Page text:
20 March 2018

Guest Lecture
Professor Mohammed Arif, Senior Professor at University of Salford, England address students on Sustainability and Transformation of the Built Industry.
“The future of the built industry lies in the design and construction of buildings that are energy efficient, sustainable, liveable and economically viable — backed by informatics, technology and research,” remarks Mohammed Arif, Senior Professor at University of Salford in the School of Built Environment. 

In an interactive discussion with the students of RICS SBE at the Amity University campus, Prof. Arif cited various examples of the on-going research in his university to point out the key trends driving the built industry. According to him, the decision-making and implementation of rules will get more organised and precise in the field of construction when it comes to aspects such as resource allocation, logistics, construction economics, risk identification and management. This will result in faster and cheaper ways of developing modern infrastructure. 

Addressing a whole bunch of the future built environment professionals; he further listed the topmost trends to look out for in this sector:

•    Built Information Modelling (BIM)

“BIM is the next big thing in built environment. So, if you really want to see what the future of built environment holds, you can’t ignore BIM,” said Professor Arif.
It is a single piece of software that helps you make key decisions and incorporate features based on what-if scenarios — at the design stage itself. For instance: if a particular wall is removed, what will be the additional costs and resources, what will be the impact on energy — one can predict these scenarios with BIM. It also aids visual management to improve site safety and manage traffic on highways when construction is going on. 

•    Energy efficiency

A major part of existing research is focused on ways to improve the energy efficiency of buildings so that better construction models are designed
He referred to a project that Salford University was working on with an ‘energy house’ enclosed in a chamber with complete temperature control so that any kind of weather can be simulated inside. “This helps understand how windows and doors would perform in different weather conditions, take an estimate of probable losses and check how energy efficient they are,” he said.

•    Better logistics and supply chain management 

Movements of trucks and resources, dealing with different contractors, and synchronising the supply of material on site will get more efficient in the days to come. Reverse logistics and lean methods will also gain credence.

•    Pre-fabricated modular construction

The whole house is manufactured in a factory, including laying outer tiles, painting, and placing all the furniture inside. It is then transported from the factory, assembled and delivered on site, in a matter of just hours! Modular furniture design within buildings is another promising area.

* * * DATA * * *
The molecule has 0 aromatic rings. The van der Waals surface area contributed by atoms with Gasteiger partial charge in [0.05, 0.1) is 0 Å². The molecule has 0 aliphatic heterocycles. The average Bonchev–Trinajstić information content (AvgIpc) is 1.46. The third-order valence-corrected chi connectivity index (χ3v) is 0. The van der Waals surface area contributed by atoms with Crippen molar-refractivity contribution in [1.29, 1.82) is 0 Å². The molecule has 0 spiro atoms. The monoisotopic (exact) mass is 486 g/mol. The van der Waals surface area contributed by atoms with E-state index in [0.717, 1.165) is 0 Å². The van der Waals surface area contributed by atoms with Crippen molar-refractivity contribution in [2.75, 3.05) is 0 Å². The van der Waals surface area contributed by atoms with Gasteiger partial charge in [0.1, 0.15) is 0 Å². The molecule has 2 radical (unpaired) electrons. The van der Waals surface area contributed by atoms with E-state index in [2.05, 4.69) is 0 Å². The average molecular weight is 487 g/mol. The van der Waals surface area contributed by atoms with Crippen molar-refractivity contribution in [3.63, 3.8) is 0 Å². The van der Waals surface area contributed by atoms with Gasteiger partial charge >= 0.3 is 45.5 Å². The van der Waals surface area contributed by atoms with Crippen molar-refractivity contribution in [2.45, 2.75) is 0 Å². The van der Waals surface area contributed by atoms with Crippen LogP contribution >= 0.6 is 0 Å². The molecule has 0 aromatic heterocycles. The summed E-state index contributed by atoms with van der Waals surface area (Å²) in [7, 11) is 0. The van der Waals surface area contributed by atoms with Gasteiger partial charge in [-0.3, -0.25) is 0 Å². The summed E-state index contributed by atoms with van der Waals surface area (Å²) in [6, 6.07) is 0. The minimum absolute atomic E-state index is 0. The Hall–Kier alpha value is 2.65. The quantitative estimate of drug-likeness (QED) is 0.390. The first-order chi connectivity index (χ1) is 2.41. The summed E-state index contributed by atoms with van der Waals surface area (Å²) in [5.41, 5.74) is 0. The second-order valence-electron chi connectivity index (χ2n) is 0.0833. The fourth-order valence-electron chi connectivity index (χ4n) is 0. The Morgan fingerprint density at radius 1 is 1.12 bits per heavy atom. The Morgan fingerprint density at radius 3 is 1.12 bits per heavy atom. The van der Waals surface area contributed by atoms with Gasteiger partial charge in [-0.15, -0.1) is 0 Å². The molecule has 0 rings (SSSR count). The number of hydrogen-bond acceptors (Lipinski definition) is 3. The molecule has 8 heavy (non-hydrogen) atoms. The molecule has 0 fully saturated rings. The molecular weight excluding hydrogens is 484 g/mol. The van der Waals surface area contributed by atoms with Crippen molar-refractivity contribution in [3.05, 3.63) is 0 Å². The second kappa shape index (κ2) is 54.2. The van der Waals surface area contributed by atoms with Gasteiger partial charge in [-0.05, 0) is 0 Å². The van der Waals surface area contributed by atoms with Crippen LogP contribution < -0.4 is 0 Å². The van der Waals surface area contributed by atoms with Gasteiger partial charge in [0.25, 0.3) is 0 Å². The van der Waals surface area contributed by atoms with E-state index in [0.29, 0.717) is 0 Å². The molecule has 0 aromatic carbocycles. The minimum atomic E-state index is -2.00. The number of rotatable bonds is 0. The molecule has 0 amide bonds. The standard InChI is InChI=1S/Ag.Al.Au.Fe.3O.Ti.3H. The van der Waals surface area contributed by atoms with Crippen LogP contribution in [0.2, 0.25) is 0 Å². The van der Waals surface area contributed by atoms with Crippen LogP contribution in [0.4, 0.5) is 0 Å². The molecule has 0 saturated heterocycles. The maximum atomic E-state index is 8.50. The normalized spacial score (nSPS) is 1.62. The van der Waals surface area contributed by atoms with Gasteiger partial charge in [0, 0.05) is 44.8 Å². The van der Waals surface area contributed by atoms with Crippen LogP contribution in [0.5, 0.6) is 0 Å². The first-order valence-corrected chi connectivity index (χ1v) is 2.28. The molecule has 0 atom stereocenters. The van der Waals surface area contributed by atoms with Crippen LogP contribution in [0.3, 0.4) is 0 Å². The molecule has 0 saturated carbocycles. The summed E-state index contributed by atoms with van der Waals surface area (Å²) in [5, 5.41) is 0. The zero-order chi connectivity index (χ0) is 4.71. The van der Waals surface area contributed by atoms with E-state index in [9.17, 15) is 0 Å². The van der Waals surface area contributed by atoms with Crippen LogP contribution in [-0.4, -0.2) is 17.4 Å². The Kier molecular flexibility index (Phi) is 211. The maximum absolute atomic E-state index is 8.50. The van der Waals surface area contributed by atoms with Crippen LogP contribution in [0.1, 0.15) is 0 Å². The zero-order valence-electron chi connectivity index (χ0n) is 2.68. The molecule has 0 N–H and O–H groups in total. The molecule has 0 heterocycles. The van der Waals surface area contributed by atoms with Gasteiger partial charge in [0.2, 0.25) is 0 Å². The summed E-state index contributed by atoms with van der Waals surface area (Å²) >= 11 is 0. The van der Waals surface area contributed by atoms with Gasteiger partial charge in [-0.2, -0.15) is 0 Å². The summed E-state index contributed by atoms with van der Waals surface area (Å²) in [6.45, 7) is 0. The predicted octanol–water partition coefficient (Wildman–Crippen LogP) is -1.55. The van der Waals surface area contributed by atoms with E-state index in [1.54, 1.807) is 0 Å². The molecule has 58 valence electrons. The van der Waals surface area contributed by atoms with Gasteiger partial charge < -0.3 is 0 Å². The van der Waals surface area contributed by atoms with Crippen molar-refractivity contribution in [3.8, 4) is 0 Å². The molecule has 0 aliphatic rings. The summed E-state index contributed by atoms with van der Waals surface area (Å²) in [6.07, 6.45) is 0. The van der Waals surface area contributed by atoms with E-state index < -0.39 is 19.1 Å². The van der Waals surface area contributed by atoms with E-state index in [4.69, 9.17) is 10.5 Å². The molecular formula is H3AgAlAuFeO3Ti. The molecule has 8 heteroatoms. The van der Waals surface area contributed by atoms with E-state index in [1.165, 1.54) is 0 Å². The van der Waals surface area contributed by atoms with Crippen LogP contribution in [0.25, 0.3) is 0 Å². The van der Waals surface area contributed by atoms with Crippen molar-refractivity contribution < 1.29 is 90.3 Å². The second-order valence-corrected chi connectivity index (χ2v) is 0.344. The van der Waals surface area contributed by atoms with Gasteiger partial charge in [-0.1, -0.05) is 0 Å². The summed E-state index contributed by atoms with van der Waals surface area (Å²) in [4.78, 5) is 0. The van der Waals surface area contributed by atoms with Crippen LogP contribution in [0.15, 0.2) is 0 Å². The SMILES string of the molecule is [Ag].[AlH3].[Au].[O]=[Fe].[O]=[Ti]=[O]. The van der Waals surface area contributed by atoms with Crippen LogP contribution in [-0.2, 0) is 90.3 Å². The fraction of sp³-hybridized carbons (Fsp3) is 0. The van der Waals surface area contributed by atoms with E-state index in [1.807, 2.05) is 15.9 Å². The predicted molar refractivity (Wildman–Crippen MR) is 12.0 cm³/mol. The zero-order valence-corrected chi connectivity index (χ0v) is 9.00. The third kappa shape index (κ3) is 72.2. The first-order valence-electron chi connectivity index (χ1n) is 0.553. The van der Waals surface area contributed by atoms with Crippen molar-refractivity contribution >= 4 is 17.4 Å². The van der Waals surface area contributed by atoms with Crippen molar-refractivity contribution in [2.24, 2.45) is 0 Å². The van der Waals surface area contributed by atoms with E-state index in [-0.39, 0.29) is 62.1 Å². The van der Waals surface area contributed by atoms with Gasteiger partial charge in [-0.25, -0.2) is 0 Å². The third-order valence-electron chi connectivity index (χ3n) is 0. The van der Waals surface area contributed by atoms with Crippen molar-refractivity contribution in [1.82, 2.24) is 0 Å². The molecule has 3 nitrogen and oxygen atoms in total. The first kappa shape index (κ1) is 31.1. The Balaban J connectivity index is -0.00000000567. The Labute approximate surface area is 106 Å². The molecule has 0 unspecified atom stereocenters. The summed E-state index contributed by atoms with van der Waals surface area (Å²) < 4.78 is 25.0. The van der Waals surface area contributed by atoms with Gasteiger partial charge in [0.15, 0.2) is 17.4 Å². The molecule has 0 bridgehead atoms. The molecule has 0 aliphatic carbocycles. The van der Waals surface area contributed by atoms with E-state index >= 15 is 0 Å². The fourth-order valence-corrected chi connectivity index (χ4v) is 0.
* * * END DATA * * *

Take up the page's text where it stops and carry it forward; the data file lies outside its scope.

•    Construction economics

This deals with justifying the cost by looking at costing from various angles: why one should pay for this, why it is a good idea to spend on certain resources, what are the returns for the client, what are the social returns etc. 

•    Risk management 

This entails the use of software in managing a project, identifying the risks, their implications and the ways to deal with them.

•    Virtual reality and simulation

Giving an example of a facility which is already available in his university, he says that with virtual reality glasses, you can walk through an entire building after it is designed. This is also helps people with physical disability move through it virtually. He further remarked that this might help us understand the spaces where the building is wheelchair friendly and where it is not.

•    3D technology 

This enables one to look at different energy consumptions of a district. “Based on this, one can colour code the homes that are consuming more energy and look at ways in which these individuals can improve their energy efficiency,” said Professor Arif.

•    Behavioural research

There is a whole lot of research going on to understand occupant behaviour so that one can come up with ways to improve efficiencies. How can occupants behave in a “green-friendly” manner? Can people’s behaviour be manipulated so that they become healthier and more active? These are some of the questions research is trying to understand. 
In all, the built industry is standing on the cusp of transformation that promises to usher in much-needed efficiency and economies of scale. 

Professor Mohammed Arif is Senior Professor at the School of Built Environment in the University of Salford, Manchester. He is a Professor of Sustainability and Process Management and the Director of Built Environment Sustainability and Transformation, a recently formed research centre.